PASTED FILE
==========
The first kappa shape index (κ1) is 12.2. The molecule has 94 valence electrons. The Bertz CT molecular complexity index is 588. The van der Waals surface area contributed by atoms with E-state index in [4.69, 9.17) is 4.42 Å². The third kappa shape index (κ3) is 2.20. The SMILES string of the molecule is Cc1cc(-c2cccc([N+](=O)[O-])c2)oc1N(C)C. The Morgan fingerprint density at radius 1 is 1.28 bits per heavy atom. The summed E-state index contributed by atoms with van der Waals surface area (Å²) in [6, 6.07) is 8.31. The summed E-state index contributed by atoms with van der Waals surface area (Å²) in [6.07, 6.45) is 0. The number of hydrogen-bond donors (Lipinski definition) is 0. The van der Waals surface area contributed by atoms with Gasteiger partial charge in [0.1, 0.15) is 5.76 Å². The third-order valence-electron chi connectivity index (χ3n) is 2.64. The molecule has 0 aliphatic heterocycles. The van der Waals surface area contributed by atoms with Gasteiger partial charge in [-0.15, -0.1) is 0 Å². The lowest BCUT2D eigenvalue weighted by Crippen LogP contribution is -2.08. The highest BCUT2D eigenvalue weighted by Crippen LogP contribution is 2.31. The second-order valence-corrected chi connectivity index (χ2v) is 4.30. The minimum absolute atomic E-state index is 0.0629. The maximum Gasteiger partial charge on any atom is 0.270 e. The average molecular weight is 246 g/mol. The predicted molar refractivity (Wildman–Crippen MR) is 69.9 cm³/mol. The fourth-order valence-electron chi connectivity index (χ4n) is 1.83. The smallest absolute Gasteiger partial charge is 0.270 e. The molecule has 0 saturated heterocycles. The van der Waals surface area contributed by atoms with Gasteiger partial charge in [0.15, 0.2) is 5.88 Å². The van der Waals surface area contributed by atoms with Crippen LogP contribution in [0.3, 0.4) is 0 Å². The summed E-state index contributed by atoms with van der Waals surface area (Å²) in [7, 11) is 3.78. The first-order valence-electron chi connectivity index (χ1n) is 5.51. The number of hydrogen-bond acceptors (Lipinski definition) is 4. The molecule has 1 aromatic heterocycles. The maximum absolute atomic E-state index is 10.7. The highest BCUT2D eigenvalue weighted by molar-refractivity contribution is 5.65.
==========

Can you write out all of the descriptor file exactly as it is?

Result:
The first kappa shape index (κ1) is 12.2. The molecule has 94 valence electrons. The Bertz CT molecular complexity index is 588. The van der Waals surface area contributed by atoms with E-state index in [4.69, 9.17) is 4.42 Å². The third kappa shape index (κ3) is 2.20. The SMILES string of the molecule is Cc1cc(-c2cccc([N+](=O)[O-])c2)oc1N(C)C. The Morgan fingerprint density at radius 1 is 1.28 bits per heavy atom. The summed E-state index contributed by atoms with van der Waals surface area (Å²) in [6, 6.07) is 8.31. The summed E-state index contributed by atoms with van der Waals surface area (Å²) in [6.07, 6.45) is 0. The number of hydrogen-bond donors (Lipinski definition) is 0. The van der Waals surface area contributed by atoms with Gasteiger partial charge in [0.1, 0.15) is 5.76 Å². The third-order valence-electron chi connectivity index (χ3n) is 2.64. The molecule has 0 aliphatic heterocycles. The van der Waals surface area contributed by atoms with Gasteiger partial charge in [-0.15, -0.1) is 0 Å². The lowest BCUT2D eigenvalue weighted by Crippen LogP contribution is -2.08. The highest BCUT2D eigenvalue weighted by Crippen LogP contribution is 2.31. The second-order valence-corrected chi connectivity index (χ2v) is 4.30. The minimum absolute atomic E-state index is 0.0629. The maximum Gasteiger partial charge on any atom is 0.270 e. The average molecular weight is 246 g/mol. The predicted molar refractivity (Wildman–Crippen MR) is 69.9 cm³/mol. The fourth-order valence-electron chi connectivity index (χ4n) is 1.83. The smallest absolute Gasteiger partial charge is 0.270 e. The molecule has 0 saturated heterocycles. The van der Waals surface area contributed by atoms with Gasteiger partial charge in [0.15, 0.2) is 5.88 Å². The van der Waals surface area contributed by atoms with Crippen LogP contribution in [0.3, 0.4) is 0 Å². The summed E-state index contributed by atoms with van der Waals surface area (Å²) in [7, 11) is 3.78. The first-order valence-electron chi connectivity index (χ1n) is 5.51. The number of hydrogen-bond acceptors (Lipinski definition) is 4. The molecule has 1 aromatic heterocycles. The maximum absolute atomic E-state index is 10.7. The highest BCUT2D eigenvalue weighted by molar-refractivity contribution is 5.65.